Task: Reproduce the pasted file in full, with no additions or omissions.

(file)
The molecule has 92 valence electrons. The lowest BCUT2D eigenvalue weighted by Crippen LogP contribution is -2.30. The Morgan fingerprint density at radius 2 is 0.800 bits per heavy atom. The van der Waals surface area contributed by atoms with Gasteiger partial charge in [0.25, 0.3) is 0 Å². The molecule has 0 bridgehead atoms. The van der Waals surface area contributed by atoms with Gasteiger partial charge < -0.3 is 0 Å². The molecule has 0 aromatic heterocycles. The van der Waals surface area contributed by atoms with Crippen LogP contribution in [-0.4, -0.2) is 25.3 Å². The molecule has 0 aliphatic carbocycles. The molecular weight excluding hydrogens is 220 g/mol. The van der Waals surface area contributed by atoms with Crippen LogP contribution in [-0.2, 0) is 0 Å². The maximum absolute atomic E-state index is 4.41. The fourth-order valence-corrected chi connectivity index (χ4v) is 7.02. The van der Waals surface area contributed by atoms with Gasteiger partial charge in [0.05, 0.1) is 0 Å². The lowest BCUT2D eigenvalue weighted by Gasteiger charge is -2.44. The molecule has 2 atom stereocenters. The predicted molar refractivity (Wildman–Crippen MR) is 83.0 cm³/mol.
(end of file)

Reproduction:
The molecule has 92 valence electrons. The lowest BCUT2D eigenvalue weighted by Crippen LogP contribution is -2.30. The Morgan fingerprint density at radius 2 is 0.800 bits per heavy atom. The van der Waals surface area contributed by atoms with Gasteiger partial charge in [0.25, 0.3) is 0 Å². The molecule has 0 bridgehead atoms. The van der Waals surface area contributed by atoms with Gasteiger partial charge < -0.3 is 0 Å². The molecule has 0 aromatic heterocycles. The van der Waals surface area contributed by atoms with Crippen LogP contribution in [-0.4, -0.2) is 25.3 Å². The molecule has 0 aliphatic carbocycles. The molecular weight excluding hydrogens is 220 g/mol. The van der Waals surface area contributed by atoms with Crippen LogP contribution in [-0.2, 0) is 0 Å². The maximum absolute atomic E-state index is 4.41. The fourth-order valence-corrected chi connectivity index (χ4v) is 7.02. The van der Waals surface area contributed by atoms with Gasteiger partial charge in [0.05, 0.1) is 0 Å². The lowest BCUT2D eigenvalue weighted by Gasteiger charge is -2.44. The molecule has 2 atom stereocenters. The predicted molar refractivity (Wildman–Crippen MR) is 83.0 cm³/mol.